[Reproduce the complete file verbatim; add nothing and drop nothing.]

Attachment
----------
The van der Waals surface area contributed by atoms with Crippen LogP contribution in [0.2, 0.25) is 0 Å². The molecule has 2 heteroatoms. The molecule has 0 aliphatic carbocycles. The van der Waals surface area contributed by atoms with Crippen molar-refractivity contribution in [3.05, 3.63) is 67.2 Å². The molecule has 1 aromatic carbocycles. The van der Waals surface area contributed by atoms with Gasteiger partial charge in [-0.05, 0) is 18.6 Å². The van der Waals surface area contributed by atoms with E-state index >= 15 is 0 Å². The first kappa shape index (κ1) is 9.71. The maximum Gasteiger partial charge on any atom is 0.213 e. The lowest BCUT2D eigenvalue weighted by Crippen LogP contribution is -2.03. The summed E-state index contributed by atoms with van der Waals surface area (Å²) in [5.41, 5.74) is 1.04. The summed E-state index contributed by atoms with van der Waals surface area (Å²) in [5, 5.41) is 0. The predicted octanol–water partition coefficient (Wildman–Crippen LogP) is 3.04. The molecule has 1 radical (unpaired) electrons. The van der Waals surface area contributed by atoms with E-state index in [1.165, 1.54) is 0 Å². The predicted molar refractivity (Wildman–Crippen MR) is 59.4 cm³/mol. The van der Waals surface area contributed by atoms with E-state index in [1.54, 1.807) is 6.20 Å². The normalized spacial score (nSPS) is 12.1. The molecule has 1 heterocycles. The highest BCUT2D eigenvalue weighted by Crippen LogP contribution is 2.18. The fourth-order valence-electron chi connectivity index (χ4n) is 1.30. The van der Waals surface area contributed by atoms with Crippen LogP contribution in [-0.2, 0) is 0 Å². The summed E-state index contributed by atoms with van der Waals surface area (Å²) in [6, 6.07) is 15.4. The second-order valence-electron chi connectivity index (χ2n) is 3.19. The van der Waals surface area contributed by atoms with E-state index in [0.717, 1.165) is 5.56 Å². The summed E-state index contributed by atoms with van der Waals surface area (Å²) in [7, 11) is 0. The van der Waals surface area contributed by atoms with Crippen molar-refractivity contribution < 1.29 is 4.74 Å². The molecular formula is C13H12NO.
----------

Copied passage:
The van der Waals surface area contributed by atoms with Crippen LogP contribution in [0.2, 0.25) is 0 Å². The molecule has 2 heteroatoms. The molecule has 0 aliphatic carbocycles. The van der Waals surface area contributed by atoms with Crippen molar-refractivity contribution in [3.05, 3.63) is 67.2 Å². The molecule has 1 aromatic carbocycles. The van der Waals surface area contributed by atoms with Gasteiger partial charge in [-0.05, 0) is 18.6 Å². The van der Waals surface area contributed by atoms with E-state index >= 15 is 0 Å². The first kappa shape index (κ1) is 9.71. The maximum Gasteiger partial charge on any atom is 0.213 e. The lowest BCUT2D eigenvalue weighted by Crippen LogP contribution is -2.03. The summed E-state index contributed by atoms with van der Waals surface area (Å²) in [5.41, 5.74) is 1.04. The summed E-state index contributed by atoms with van der Waals surface area (Å²) in [5, 5.41) is 0. The predicted octanol–water partition coefficient (Wildman–Crippen LogP) is 3.04. The molecule has 1 radical (unpaired) electrons. The van der Waals surface area contributed by atoms with E-state index in [1.165, 1.54) is 0 Å². The predicted molar refractivity (Wildman–Crippen MR) is 59.4 cm³/mol. The van der Waals surface area contributed by atoms with E-state index in [1.54, 1.807) is 6.20 Å². The normalized spacial score (nSPS) is 12.1. The molecule has 1 heterocycles. The highest BCUT2D eigenvalue weighted by Crippen LogP contribution is 2.18. The fourth-order valence-electron chi connectivity index (χ4n) is 1.30. The van der Waals surface area contributed by atoms with Crippen LogP contribution in [-0.2, 0) is 0 Å². The summed E-state index contributed by atoms with van der Waals surface area (Å²) in [6, 6.07) is 15.4. The second-order valence-electron chi connectivity index (χ2n) is 3.19. The van der Waals surface area contributed by atoms with E-state index in [0.717, 1.165) is 5.56 Å². The summed E-state index contributed by atoms with van der Waals surface area (Å²) in [7, 11) is 0. The van der Waals surface area contributed by atoms with Crippen molar-refractivity contribution < 1.29 is 4.74 Å². The molecular formula is C13H12NO.